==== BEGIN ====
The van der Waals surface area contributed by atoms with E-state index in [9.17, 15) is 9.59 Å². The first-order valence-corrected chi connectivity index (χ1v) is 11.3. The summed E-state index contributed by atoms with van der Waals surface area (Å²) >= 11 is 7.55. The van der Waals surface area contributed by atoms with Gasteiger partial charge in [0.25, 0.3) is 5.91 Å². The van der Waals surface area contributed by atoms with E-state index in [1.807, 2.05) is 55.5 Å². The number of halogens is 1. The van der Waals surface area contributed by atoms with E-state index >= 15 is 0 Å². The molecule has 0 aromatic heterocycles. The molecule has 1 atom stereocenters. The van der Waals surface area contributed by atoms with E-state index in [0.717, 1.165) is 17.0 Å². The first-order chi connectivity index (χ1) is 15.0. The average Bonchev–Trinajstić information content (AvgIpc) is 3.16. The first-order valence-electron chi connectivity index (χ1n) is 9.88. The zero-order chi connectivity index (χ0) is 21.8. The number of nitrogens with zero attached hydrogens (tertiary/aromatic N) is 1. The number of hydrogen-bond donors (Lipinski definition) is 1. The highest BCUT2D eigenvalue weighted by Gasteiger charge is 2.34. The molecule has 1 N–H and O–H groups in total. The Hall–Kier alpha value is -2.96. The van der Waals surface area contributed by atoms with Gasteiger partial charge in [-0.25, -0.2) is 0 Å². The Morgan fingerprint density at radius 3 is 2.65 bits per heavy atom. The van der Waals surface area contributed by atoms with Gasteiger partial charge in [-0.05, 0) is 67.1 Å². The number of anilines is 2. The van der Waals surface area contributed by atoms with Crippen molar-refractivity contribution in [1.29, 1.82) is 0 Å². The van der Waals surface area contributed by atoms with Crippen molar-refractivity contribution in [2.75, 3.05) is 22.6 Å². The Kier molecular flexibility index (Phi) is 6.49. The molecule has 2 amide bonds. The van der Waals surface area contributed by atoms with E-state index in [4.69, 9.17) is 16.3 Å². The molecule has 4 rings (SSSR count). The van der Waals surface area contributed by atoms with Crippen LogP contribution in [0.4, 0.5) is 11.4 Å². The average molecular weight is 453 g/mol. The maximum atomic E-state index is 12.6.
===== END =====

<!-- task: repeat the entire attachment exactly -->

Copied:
The van der Waals surface area contributed by atoms with E-state index in [9.17, 15) is 9.59 Å². The first-order valence-corrected chi connectivity index (χ1v) is 11.3. The summed E-state index contributed by atoms with van der Waals surface area (Å²) >= 11 is 7.55. The van der Waals surface area contributed by atoms with Gasteiger partial charge in [0.25, 0.3) is 5.91 Å². The van der Waals surface area contributed by atoms with E-state index in [1.807, 2.05) is 55.5 Å². The number of halogens is 1. The van der Waals surface area contributed by atoms with E-state index >= 15 is 0 Å². The molecule has 0 aromatic heterocycles. The molecule has 1 atom stereocenters. The van der Waals surface area contributed by atoms with E-state index in [0.717, 1.165) is 17.0 Å². The first-order chi connectivity index (χ1) is 15.0. The average Bonchev–Trinajstić information content (AvgIpc) is 3.16. The first-order valence-electron chi connectivity index (χ1n) is 9.88. The zero-order chi connectivity index (χ0) is 21.8. The number of nitrogens with zero attached hydrogens (tertiary/aromatic N) is 1. The number of hydrogen-bond donors (Lipinski definition) is 1. The highest BCUT2D eigenvalue weighted by Gasteiger charge is 2.34. The molecule has 1 N–H and O–H groups in total. The Hall–Kier alpha value is -2.96. The van der Waals surface area contributed by atoms with Gasteiger partial charge in [-0.25, -0.2) is 0 Å². The Morgan fingerprint density at radius 3 is 2.65 bits per heavy atom. The van der Waals surface area contributed by atoms with Gasteiger partial charge in [-0.05, 0) is 67.1 Å². The number of anilines is 2. The van der Waals surface area contributed by atoms with Crippen molar-refractivity contribution in [1.29, 1.82) is 0 Å². The van der Waals surface area contributed by atoms with Crippen molar-refractivity contribution in [2.75, 3.05) is 22.6 Å². The Kier molecular flexibility index (Phi) is 6.49. The molecule has 2 amide bonds. The van der Waals surface area contributed by atoms with E-state index in [4.69, 9.17) is 16.3 Å². The molecule has 4 rings (SSSR count). The van der Waals surface area contributed by atoms with Crippen LogP contribution in [0.4, 0.5) is 11.4 Å². The average molecular weight is 453 g/mol. The maximum atomic E-state index is 12.6.